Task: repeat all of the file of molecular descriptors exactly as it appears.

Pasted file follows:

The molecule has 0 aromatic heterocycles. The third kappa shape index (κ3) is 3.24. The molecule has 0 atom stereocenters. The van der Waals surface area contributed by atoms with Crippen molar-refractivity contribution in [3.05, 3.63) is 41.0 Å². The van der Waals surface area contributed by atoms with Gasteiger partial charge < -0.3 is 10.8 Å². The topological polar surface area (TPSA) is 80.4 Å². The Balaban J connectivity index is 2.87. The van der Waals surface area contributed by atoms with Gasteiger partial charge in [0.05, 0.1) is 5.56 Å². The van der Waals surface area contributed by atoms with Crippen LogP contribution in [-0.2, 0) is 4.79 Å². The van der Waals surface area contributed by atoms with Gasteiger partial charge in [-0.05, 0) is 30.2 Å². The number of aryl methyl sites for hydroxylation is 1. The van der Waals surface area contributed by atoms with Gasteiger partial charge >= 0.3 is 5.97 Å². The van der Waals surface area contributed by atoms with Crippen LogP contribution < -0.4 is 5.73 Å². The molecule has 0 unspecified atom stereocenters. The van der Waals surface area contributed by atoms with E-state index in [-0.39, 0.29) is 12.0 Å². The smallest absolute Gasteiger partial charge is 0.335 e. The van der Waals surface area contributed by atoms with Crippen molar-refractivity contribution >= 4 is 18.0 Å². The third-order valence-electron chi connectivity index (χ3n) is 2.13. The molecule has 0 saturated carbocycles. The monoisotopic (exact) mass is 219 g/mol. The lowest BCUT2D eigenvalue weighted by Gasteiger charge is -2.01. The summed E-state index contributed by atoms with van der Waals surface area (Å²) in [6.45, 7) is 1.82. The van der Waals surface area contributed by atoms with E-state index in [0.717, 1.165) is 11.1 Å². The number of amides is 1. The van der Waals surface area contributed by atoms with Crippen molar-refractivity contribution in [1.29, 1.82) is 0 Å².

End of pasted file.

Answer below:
The molecule has 0 aromatic heterocycles. The third kappa shape index (κ3) is 3.24. The molecule has 0 atom stereocenters. The van der Waals surface area contributed by atoms with Crippen molar-refractivity contribution in [3.05, 3.63) is 41.0 Å². The van der Waals surface area contributed by atoms with Gasteiger partial charge < -0.3 is 10.8 Å². The topological polar surface area (TPSA) is 80.4 Å². The Balaban J connectivity index is 2.87. The van der Waals surface area contributed by atoms with Gasteiger partial charge in [0.05, 0.1) is 5.56 Å². The van der Waals surface area contributed by atoms with Crippen LogP contribution in [-0.2, 0) is 4.79 Å². The van der Waals surface area contributed by atoms with Gasteiger partial charge in [-0.05, 0) is 30.2 Å². The number of aryl methyl sites for hydroxylation is 1. The van der Waals surface area contributed by atoms with Gasteiger partial charge >= 0.3 is 5.97 Å². The van der Waals surface area contributed by atoms with Crippen LogP contribution < -0.4 is 5.73 Å². The molecule has 0 unspecified atom stereocenters. The van der Waals surface area contributed by atoms with E-state index in [-0.39, 0.29) is 12.0 Å². The smallest absolute Gasteiger partial charge is 0.335 e. The van der Waals surface area contributed by atoms with Crippen molar-refractivity contribution >= 4 is 18.0 Å². The third-order valence-electron chi connectivity index (χ3n) is 2.13. The molecule has 0 saturated carbocycles. The monoisotopic (exact) mass is 219 g/mol. The lowest BCUT2D eigenvalue weighted by Gasteiger charge is -2.01. The summed E-state index contributed by atoms with van der Waals surface area (Å²) in [6.45, 7) is 1.82. The van der Waals surface area contributed by atoms with E-state index in [0.717, 1.165) is 11.1 Å². The number of amides is 1. The van der Waals surface area contributed by atoms with Crippen molar-refractivity contribution in [1.29, 1.82) is 0 Å².